Thousands of people filled the streets outside the downtown Minneapolis nightclub where Prince’s Purple Rain was filmed for an all-night dance party in honour of the singer on Thursday, after the 57-year-old singer died in his Minneapolis home.
A sea of people gathered in front of First Avenue late Thursday. Local musicians played covers of his hits and the crowd danced and sang along.
First Avenue owner Dayna Frank says the dance party was planned to give people a place to share their emotions and celebrate Prince. Entry to the event is free.
Prince last played the club in 2007.
Filmmaker Spike Lee also drew a crowd of roughly 1,000 people for an impromptu street party in honour of Prince, presiding from the stoop of his Brooklyn headquarters in a purple T-shirt.
Fans brought their babies and their dogs, dancing to Prince’s music in front of Lee’s 40 Acres & A Mule production company. Police shut down the block for the celebration that was going strong late into Thursday night.
The mood was jubilant as people wearing touches of purple swayed and sang along. Some hoisted bouquets of purple flowers.
Earlier in the day, US President Barack Obama lamented the loss of a “creative icon” with the death of the singer.
In a statement, Obama called Prince “one of the most gifted and prolific musicians of our time” and that “nobody’s spirit was stronger, bolder or more creative” than Prince’s.
Minnesota senators Amy Klobuchar and Al Franken honoured Prince on the Senate floor with Klobuchar calling him “our neighbour, the superstar next door.”
Prince? Say it isn't so...— Russell Crowe (@russellcrowe) April 21, 2016
Klobuchar recalled Prince holding a concert when Minnesota’s WNBA team won the championship. She said that “even with all that success, even with all that fame, Minnesota never lost that sense that he was a beloved son.”
Franken, a former Saturday Night Live comedian, said Prince’s “artistry, his innovation, his presence inspired and will continue to inspire millions of people.”
Prince’s sister thanked fans who showed up at his suburban Minneapolis compound home to mourn his death. Tyka Nelson, emerged from the compound early Thursday evening to look at bouquets, balloons and signs left by fans of her brother, then approached the crowd of nearly 200. She told the fans that her brother “loved all of you. Thank you for loving him back.”
Sheriff’s officials in Minnesota say deputies found Prince unresponsive in an elevator after they were summoned.
Carver County Sheriff Jim Olson says first responders tried CPR but couldn’t revive the musician. Olson says Prince was pronounced dead at 10.07am Thursday, about half an hour after deputies arrived. An autopsy was planned for Friday.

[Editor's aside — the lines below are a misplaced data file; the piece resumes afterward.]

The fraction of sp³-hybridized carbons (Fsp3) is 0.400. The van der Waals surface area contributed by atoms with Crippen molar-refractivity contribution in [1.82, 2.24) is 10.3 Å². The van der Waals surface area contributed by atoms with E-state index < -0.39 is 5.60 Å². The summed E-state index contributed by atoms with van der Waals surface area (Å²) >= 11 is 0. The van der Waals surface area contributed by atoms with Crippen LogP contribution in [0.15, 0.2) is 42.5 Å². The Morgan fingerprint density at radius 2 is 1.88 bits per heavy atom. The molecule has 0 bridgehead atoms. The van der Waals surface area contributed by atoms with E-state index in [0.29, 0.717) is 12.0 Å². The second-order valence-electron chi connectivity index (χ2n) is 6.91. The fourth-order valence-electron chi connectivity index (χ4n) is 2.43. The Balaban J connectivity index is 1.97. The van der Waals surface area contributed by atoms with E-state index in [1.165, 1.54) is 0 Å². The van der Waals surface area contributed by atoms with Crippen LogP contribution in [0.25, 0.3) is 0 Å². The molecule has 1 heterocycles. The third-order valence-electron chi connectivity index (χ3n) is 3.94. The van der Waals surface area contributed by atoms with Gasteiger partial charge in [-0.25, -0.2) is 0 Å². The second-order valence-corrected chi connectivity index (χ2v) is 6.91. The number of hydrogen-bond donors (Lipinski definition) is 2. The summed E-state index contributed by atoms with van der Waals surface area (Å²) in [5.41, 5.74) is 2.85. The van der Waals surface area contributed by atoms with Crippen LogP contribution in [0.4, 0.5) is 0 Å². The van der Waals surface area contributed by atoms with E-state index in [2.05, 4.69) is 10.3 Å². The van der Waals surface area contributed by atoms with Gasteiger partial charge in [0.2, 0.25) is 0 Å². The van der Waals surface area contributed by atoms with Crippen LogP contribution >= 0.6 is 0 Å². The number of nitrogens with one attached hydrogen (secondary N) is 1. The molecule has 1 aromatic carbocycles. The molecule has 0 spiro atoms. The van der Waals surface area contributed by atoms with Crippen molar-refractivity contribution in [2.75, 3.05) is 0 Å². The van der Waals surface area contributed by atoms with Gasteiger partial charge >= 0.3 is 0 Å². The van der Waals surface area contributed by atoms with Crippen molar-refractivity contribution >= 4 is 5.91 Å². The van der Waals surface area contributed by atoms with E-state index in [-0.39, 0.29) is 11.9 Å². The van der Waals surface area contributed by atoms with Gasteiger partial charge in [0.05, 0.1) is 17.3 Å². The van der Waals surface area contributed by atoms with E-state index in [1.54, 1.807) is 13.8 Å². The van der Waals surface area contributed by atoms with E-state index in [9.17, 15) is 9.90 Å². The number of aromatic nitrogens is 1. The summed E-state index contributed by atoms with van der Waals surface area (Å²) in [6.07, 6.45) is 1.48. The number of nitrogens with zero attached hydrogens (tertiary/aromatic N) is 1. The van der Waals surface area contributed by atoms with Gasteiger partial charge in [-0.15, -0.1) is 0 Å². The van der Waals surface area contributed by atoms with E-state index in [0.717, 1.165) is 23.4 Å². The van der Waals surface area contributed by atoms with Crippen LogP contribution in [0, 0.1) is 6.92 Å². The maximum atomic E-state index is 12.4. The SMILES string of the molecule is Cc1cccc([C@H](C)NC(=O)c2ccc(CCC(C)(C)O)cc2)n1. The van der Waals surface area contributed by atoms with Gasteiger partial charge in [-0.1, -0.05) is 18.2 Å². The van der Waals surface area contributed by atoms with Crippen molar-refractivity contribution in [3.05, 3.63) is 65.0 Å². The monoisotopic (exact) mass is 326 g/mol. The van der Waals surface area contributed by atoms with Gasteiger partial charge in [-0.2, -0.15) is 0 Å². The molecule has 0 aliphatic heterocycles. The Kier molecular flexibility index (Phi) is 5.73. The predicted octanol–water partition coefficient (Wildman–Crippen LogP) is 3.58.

Carver County Chief Sheriff’s Deputy Jason Kamerud said foul play was “neither suspected nor not suspected.” He said he’s not sure how long it will take to process the death scene because of the size of the compound.
A transcript of the 911 call from the compound shows confusion as an unidentified caller struggles to give the dispatcher the proper address.
The caller said he was at “Prince’s house” but first placed it in Minneapolis. Another person at the compound eventually gave the correct address in the suburb of Chanhassen.
The caller first says he has “someone who is unconscious” before saying “the person is dead here.”
As the dispatcher identified the address as Paisley Park and began to ask a question, the caller interrupts to say, “Yes, it’s Prince.”Meanwhile, sales of Prince’s music soared since news of his death broke.
Three of his songs — Purple Rain, Little Red Corvette, and When Doves Cry — surged to seventh, ninth and 10th on iTunes’ Top Songs chart.
Four of his albums — The Very Best of Prince, Purple Rain, The Hits / The B-Sides and 1999 — jumped to first, second, third and eighth on iTunes’ Top Albums chart by Thursday afternoon.
Price’s publicist tells the AP he was found dead at his suburban Minneapolis home earlier Thursday.
The singer’s music catalogue, including last year’s HITNRUN Phase One & Two, was streaming on Tidal, another high-profile exclusive for the Jay Z-backed service. Other streaming services like Spotify and Rhapsody did not offer Prince’s songs.
Reaction is pouring in from fans and celebrities following the death of music superstar Prince.
Many celebrities took to Twitter to express their sadness Thursday. Basketball star Magic Johnson wrote that he was “so devastated by the passing of my good friend Prince.”
Director Spike Lee remembered Prince as “A Funny Cat” with a “Great Sense of Humor.”
The Reverend Jesse Jackson praised Prince for fighting for the freedom of artists and for himself, recalling the rocker’s skirmishes with the recording industry. Jackson says Prince “was a transformer.”